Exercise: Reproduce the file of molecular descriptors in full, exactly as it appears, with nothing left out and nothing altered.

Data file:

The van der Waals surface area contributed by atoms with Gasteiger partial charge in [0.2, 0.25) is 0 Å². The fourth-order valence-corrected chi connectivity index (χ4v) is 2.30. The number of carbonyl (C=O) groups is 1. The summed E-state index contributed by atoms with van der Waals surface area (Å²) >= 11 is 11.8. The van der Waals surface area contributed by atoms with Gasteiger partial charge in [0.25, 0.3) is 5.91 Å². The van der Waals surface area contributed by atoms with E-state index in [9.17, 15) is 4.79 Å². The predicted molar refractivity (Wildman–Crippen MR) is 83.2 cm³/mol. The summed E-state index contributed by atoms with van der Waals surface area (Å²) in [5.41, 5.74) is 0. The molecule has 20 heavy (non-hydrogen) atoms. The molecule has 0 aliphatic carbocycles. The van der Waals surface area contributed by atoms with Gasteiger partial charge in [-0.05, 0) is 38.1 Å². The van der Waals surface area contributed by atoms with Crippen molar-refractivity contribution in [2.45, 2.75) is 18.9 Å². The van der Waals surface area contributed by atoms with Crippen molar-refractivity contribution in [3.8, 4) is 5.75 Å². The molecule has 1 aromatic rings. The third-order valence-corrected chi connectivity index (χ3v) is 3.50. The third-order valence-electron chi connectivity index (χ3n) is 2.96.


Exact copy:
The van der Waals surface area contributed by atoms with Gasteiger partial charge in [0.2, 0.25) is 0 Å². The fourth-order valence-corrected chi connectivity index (χ4v) is 2.30. The number of carbonyl (C=O) groups is 1. The summed E-state index contributed by atoms with van der Waals surface area (Å²) >= 11 is 11.8. The van der Waals surface area contributed by atoms with Gasteiger partial charge in [0.25, 0.3) is 5.91 Å². The van der Waals surface area contributed by atoms with E-state index in [9.17, 15) is 4.79 Å². The predicted molar refractivity (Wildman–Crippen MR) is 83.2 cm³/mol. The summed E-state index contributed by atoms with van der Waals surface area (Å²) in [5.41, 5.74) is 0. The molecule has 20 heavy (non-hydrogen) atoms. The molecule has 0 aliphatic carbocycles. The van der Waals surface area contributed by atoms with Gasteiger partial charge in [-0.05, 0) is 38.1 Å². The van der Waals surface area contributed by atoms with Crippen molar-refractivity contribution in [2.45, 2.75) is 18.9 Å². The van der Waals surface area contributed by atoms with Crippen molar-refractivity contribution in [3.8, 4) is 5.75 Å². The molecule has 1 aromatic rings. The third-order valence-corrected chi connectivity index (χ3v) is 3.50. The third-order valence-electron chi connectivity index (χ3n) is 2.96.